Today's Funny WashPost Headline: 'Democrats Pledge to Restrain Spending'
The Washington Post had a light-hearted headline for the day after Christmas at the top left of the front page: "Democrats Pledge to Restrain Spending." Lori Montgomery's article reflects a talk to the chairmen of the House and Senate budget committees. She reported they "said they will have little room in their budget blueprints for significant new domestic spending, such as closing a much-criticized gap in the new Medicare prescription-drug benefit that forces millions of seniors to pay 100 percent of drug costs for a few weeks or months each year."
But have no fear, Sen. Kent Conrad has an easy solution, as he emphasized war costs. "Raising taxes would certainly be an option...The President this is his policy. He's got an obligation to pay for it." So why isn't the headline "Democrats Say Raise Taxes"?
The headline inside the paper also reflects the urge to help paint the Democrats in their own colors, "Democrats Seek New Image: Fiscal Restraint." Conrad and House Budget Committee chief John Spratt were reported to be seeking to upset the liberals:
Spratt and Conrad said they would aim to balance the budget by 2012, a goal that could anger liberal Democrats eager for new spending on domestic programs and conservative Republicans determined to preserve the tax cuts passed during Bush's first term. But it also could establish the Democrats as able stewards of the nation's treasury, political analysts said, giving the party's presidential candidates an important accomplishment for the 2008 campaign.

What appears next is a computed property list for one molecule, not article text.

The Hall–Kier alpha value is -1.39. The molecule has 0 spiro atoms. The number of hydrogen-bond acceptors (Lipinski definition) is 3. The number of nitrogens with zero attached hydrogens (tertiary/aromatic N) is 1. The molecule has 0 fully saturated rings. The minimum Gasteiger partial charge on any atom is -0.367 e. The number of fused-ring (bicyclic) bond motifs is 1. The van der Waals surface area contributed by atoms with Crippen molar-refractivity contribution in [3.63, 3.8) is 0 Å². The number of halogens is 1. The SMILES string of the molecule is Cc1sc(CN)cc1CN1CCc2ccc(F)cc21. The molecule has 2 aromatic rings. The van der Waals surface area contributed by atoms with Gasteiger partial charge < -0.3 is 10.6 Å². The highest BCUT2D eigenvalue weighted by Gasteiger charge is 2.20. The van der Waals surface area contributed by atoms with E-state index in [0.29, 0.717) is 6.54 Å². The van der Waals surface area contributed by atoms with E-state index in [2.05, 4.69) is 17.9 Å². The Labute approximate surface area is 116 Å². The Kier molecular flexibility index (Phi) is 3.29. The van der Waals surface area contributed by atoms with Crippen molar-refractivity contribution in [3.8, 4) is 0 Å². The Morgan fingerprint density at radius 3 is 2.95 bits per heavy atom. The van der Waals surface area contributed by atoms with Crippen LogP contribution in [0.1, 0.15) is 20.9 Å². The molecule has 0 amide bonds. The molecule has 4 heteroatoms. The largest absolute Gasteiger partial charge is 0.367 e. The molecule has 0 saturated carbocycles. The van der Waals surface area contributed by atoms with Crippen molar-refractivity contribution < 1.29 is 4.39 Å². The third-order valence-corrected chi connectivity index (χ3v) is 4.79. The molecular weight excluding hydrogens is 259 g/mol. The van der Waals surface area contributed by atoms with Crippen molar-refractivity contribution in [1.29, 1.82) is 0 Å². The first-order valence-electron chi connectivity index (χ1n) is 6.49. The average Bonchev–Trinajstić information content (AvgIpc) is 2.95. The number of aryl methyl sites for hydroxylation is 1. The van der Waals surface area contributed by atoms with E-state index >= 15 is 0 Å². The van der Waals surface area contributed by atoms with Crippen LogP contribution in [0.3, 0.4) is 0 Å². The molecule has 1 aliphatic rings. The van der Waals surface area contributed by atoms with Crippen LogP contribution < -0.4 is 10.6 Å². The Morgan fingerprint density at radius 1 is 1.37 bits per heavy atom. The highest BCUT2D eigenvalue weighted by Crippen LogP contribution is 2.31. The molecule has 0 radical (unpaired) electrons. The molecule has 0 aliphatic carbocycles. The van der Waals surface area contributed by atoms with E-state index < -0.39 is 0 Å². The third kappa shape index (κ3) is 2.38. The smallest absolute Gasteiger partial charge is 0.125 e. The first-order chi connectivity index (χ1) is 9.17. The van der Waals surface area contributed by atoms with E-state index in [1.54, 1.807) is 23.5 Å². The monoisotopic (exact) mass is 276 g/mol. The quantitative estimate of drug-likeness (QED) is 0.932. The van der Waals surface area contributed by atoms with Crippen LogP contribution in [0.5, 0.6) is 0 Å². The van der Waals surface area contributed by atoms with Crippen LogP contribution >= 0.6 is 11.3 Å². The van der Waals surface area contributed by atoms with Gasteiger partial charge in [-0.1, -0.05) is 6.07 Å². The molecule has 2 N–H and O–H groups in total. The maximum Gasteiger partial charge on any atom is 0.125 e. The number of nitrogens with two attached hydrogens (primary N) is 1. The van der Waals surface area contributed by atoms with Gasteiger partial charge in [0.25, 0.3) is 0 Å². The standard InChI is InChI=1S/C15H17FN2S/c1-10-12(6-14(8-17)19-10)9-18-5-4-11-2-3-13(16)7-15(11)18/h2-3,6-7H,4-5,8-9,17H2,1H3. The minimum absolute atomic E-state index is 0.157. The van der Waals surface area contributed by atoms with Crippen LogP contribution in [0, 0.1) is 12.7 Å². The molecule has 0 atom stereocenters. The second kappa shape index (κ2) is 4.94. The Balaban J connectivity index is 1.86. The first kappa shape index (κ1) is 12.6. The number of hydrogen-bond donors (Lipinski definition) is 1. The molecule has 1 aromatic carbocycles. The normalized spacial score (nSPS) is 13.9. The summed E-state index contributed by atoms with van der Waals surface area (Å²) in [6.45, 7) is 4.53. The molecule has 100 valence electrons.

Don't be surprised if the Democrats return to the Clinton-Gore formula of cutting from defense spending. Spratt and Conrad told the Post they intend to bring more scrutiny to spending of "terror-related operations," even as the Democrats pledged to increase spending on "homeland security," which would make a conservative wonder how broadly Democrats will define the term.
The Democrats and the media still sound as if defense spending is an impediment to the aggressive social spending they really favor. Montgomery described the competition between defense spending and social spending this way: "Less that 20 percent of the budget is available for education, housing, highways, and courts, discretionary programs that are being further squeezed by an increasingly expensive military." A graphic titled "Little Wiggle Room" has the same mantra, but with a different percentage: "Barely a third of the budget is available for discretionary programs -- and about half of that is devoted to an increasingly expensive military."
While it's correct that the military is "increasingly expensive," it's not a term the Post used in this article for the Medicare prescription-drug benefit, which was described as "much-criticized" for being underfunded.